Obesity in childhood raises risk of stroke
OBESE CHILDREN face a higher risk of heart disease and stroke than was previously thought, according to a new study.
Researchers at the University of Oxford have shown that obese children and adolescents have several risk factors for heart disease including raised blood pressure, cholesterol and blood-sugar levels, and a thickening of the heart muscle, compared with normal weight children.
If these risk factors are allowed to progress into adulthood, obese children could already be at a 30-40 per cent higher risk of future stroke and heart disease than their normal-weight counterparts, the study published today in the British Medical Journal says.
Ireland has the second-highest rate of obesity in Europe, and one in four three-year-olds is overweight. Minister for Health James Reilly is considering proposals for a tax on sugary drinks as a means of tackling obesity in Ireland. He is due to receive a report on the possible impact next month.
In New York, a ban on large-size sugary drinks has been passed while, in the UK, MPs are calling for similar legislation. Scientists already know that being overweight in adulthood increases the risk of cardiovascular disease. The effect of obesity on children is less well understood, but evidence suggests a similar association.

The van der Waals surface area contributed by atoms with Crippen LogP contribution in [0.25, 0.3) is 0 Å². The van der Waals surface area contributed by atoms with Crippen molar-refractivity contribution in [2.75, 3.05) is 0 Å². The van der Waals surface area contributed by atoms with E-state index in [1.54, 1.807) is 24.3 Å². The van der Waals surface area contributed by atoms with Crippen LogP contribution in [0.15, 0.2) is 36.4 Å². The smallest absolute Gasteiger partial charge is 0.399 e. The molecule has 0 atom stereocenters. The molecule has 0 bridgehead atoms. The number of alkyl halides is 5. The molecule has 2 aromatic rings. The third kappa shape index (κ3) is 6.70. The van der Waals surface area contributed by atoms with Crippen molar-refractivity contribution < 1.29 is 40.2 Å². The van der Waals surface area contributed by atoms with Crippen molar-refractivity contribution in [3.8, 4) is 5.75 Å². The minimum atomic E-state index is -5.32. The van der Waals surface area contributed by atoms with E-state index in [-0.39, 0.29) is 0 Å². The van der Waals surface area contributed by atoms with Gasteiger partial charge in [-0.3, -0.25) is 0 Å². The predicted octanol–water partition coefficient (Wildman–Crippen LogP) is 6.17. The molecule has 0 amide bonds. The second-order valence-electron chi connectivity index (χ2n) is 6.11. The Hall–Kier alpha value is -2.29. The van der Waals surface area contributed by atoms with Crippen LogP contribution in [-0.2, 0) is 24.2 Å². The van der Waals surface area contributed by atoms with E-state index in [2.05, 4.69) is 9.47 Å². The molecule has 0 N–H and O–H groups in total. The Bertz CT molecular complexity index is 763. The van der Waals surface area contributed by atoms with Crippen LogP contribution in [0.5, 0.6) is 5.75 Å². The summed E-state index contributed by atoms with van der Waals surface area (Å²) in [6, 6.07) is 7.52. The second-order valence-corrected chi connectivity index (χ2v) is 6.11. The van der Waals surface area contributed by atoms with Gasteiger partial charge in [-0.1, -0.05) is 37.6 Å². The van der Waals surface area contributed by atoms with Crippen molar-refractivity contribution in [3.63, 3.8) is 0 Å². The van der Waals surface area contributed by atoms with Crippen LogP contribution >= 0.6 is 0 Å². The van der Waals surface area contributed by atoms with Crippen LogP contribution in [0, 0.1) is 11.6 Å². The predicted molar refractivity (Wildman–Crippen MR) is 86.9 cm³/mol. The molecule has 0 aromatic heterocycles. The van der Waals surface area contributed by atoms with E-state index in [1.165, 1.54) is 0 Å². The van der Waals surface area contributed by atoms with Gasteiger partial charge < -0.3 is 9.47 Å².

In the latest study, a team of researchers based at the University of Oxford set out to examine the scale of the association between weight and risk factors for heart disease in children.
They analysed the results of 63 studies involving 49,220 healthy children aged between five and 15. The studies measured weight and one or more known cardiovascular disease risk factors, such as high blood pressure, high cholesterol and blood glucose levels.
Overweight was defined as a body mass index (BMI) of 25-30 and obesity was defined as BMI of 30 or more.
Compared with normal weight children, obese children had significantly higher blood pressure and cholesterol levels. Overweight children also had raised blood pressure, but to a lesser degree than obese children. Fasting insulin levels and insulin resistance, known markers for diabetes, were significantly higher in the obese but not the overweight children.
The authors say the exact ages at which changes in a child’s risk factors begin need to be established to help build a more accurate picture of the cardiovascular risk likely to be faced as adults.
“Weight, and especially obesity, has a significant effect on the risk parameters for cardiovascular disease that are present in children from age five years,” they conclude. “This effect could give them a head start on their normal and even overweight classmates for future cardiovascular disease, diabetes and stroke.”